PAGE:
Vivienne Westwood Not A Feminist, Says Women In “The Privileged World” Can’t Be A “Victim Of Society”
Jemima Khan, writing for the New Statesman in the spring, asked [Vivienne Westwood] if she was an antifeminist, so I thought I’d check out how consistent her views are: is she a feminist? She says not, because she doesn’t see why women in ‘the privileged world’ need to be. She can’t see the point of fulminating and agitating in order to prove that you are as good as a man. ‘Another reason is because I live in the privileged world I would never accept the idea that somehow I am a victim of society. Just by being born a woman!’ But she definitely feels that ‘women in – other cultures, let’s call it – should be supported. And in our culture if they are somehow in the position of victims. But I think men are victims just as much really and I think in our society it would be really scary to be a man.’
This is an excerpt from writer Vicki Woods profile of designer Vivienne Westwood in the UK’s Telegraph newspaper. I definitely disagree with Westwood’s reasons for not calling herself a feminist; it’s almost as if she’s suggesting women in America or the UK don’t experience sexism. What about the amount of women and girls who are raped? What about old, white male politicians who try to make medical decisions for us? What about sexual harassment? What about equal pay? All those things still happen all the time in privileged cultures.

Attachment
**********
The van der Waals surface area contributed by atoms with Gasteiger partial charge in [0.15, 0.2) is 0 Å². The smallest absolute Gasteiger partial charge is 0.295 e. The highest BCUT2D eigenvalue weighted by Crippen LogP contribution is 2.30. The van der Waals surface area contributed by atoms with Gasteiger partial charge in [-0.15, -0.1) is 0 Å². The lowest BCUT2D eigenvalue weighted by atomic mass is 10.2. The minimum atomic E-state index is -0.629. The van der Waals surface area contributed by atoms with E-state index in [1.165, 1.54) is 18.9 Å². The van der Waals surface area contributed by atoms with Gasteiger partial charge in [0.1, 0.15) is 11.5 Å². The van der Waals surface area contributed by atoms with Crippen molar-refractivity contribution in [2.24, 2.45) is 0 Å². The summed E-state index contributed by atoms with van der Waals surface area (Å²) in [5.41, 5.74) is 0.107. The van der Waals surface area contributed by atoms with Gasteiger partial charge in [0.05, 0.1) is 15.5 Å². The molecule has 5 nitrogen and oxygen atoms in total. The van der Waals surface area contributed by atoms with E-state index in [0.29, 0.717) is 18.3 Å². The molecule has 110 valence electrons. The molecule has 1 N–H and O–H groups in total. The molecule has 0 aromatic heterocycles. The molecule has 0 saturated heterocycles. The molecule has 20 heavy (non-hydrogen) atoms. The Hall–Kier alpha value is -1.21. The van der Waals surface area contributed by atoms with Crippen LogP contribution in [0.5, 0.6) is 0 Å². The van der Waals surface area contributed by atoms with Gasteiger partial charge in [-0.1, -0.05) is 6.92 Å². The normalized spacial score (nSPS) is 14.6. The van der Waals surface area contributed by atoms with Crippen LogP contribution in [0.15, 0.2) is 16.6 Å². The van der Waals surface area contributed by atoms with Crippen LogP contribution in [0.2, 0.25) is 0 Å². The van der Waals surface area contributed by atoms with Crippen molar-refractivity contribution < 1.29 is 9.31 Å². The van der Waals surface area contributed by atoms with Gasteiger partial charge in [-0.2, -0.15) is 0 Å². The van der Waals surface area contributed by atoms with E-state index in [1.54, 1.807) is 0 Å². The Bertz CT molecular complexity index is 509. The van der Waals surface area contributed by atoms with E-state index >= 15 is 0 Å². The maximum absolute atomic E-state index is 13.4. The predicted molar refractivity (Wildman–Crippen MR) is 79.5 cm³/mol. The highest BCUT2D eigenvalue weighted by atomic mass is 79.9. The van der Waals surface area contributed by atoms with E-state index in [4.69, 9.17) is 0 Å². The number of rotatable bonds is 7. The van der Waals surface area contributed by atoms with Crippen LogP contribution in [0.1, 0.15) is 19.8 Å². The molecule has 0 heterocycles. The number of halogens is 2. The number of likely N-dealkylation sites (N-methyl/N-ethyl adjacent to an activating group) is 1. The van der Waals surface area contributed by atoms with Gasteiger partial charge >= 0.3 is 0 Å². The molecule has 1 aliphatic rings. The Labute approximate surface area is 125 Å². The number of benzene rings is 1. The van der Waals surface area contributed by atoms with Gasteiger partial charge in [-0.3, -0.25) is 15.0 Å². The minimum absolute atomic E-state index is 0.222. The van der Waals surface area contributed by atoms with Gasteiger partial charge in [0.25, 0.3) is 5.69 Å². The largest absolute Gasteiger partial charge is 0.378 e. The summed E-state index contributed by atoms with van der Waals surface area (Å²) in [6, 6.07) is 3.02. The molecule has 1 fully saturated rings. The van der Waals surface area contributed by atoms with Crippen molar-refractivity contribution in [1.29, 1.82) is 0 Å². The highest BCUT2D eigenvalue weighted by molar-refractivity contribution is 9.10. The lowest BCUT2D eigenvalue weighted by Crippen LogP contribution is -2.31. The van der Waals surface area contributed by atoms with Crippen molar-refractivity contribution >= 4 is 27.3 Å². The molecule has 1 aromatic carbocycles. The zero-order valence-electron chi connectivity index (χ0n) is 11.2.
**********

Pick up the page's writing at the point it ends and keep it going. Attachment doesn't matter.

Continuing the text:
Of course, being from a privileged social class, race or sexual orientation makes a woman or a girl’s life easier. But those privileges don’t automatically erase other ways in which a person can be oppressed. That makes about as much sense as suggesting that gays are never victimized by homophobia in the U.S.
All that being said, I very much agree with Westwood that feminism needs to be inclusive of men and the sexism they experience as well. Men are also oppressed by society pushing traditional gender roles on them, like telling them it’s not okay to talk about emotions or cry, or that men aren’t as good as women at parenting. “Masculinity” can be as much of a straightjacket as “femininity.”
But still, I wish Westwood saw that men don’t have it nearly as bad as women. As a septugenarian who has seen a lot of stuff in her life, I would have hoped she’d come to different conclusions about the continued need for women’s liberation. [Telegraph UK via The Gloss]